The case of Craig Wright or a Million invented bitcoins

Kim Nilsson, co-founder of Japanese research company WizSec previously conducted an independent investigation of the collapse of the exchange Mt. Gox, in his blog reported on the indictment of Craig Wright, who called himself the Creator of bitcoin. In his opinion, the claim is doomed to failure, because, paradoxically, relies on the history provided by defendant, and at the same time discreditied his honesty.

Yesterday we reported that Wright is accused of misappropriation of the property of the late Dave Kleiman in the form of 1.1 million bitcoins, as well as the rights to his intellectual property.

Wright and Kleiman have been involved in bitcoin since the very beginning of its existence. For this reason alone, the plaintiff alleges that they, "without a doubt", have accumulated a huge number of bitcoins in the period from 2009 to 2013.

Nilsson calls the lawsuit "senseless struggle for money, never owned any of the mentioned parties." He confirms it by showing a list of bitcoin addresses, which are used as evidence in the case, but in fact not associated with Wright, nor Kleiman.

The lawsuit alleges that Wright took advantage of a grieving family did not know about the involvement of Kleiman to the main cryptocurrency and stole hundreds of thousands of bitcoins from his former partner, having signed a Treaty and forged his signature:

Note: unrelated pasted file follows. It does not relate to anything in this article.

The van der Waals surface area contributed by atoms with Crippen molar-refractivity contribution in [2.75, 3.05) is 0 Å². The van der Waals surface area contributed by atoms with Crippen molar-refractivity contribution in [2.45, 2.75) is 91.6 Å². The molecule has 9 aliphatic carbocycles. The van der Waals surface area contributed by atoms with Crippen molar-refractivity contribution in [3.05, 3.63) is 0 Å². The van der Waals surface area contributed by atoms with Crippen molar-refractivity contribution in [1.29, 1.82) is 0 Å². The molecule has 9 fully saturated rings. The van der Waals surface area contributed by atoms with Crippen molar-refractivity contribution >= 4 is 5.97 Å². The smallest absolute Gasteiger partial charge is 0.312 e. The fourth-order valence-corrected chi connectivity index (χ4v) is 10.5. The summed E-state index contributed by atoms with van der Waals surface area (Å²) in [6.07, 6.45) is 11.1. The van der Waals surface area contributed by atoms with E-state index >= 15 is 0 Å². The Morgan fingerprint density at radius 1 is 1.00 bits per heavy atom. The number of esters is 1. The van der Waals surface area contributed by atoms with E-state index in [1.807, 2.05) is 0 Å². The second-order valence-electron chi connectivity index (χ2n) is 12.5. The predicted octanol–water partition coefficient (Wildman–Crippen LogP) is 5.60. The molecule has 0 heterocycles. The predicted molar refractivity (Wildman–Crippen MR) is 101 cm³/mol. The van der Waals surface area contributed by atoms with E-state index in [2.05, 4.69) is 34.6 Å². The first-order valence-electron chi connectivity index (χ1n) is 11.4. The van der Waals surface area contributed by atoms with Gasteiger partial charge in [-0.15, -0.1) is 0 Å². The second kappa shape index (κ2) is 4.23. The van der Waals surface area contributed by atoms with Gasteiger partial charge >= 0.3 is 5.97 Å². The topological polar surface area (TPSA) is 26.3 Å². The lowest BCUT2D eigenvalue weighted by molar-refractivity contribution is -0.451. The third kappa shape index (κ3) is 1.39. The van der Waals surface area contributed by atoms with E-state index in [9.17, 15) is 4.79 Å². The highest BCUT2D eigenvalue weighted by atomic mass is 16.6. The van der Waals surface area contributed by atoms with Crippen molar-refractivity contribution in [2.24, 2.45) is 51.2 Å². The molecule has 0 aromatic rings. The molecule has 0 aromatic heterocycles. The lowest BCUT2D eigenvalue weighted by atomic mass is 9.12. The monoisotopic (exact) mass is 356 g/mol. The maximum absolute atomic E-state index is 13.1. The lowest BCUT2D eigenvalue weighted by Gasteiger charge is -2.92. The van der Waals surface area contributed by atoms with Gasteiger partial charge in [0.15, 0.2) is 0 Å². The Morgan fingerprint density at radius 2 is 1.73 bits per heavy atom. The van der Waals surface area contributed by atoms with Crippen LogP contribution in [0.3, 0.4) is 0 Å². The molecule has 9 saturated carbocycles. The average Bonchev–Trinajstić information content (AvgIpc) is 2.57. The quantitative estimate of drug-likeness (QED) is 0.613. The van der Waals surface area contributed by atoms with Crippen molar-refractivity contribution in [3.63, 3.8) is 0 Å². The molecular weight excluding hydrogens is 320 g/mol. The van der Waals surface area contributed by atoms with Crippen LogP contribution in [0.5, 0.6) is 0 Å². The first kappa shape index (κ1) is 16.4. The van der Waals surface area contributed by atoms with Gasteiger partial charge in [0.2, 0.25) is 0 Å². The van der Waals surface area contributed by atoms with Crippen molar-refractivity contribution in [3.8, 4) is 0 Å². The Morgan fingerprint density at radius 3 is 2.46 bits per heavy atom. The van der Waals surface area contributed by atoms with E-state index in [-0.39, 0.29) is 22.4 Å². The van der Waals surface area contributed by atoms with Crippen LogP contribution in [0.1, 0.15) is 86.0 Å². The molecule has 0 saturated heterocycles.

Since the flight to London, Craig luck and fame. In may 2016, he publicly called himself the Creator of bitcoin... He also regularly posts photos on their social networking sites showing his luxurious lifestyle. To date, Craig has not returned any of the bitcoins or intellectual property rights that belonged to Dave. The claim needs to correct this injustice.

Nilsson indicates that the claim is based on the assumption that Wright really created bitcoin, together with Kleiman. However, since it argues that Wright is so not credible (for example, once he has made so many illegal financial transactions), where we assume that it is true? Nilsson calls Wright "some guy who looked through the list of the richest bitcoin addresses, chose a few at random and said "this is mine" without providing any evidence except the clumsy document."

For everyone else, according to Nilsson, this lawsuit can be a valuable reminder about following the first rule of bitcoin:

Don't believe it. Check.

Simply put, an extraordinary claim requires extraordinary evidence. Fortunately, thanks to bitcoin they are very easy to provide in the form of a digital signature. And why Wright showed at least one?

Original Article


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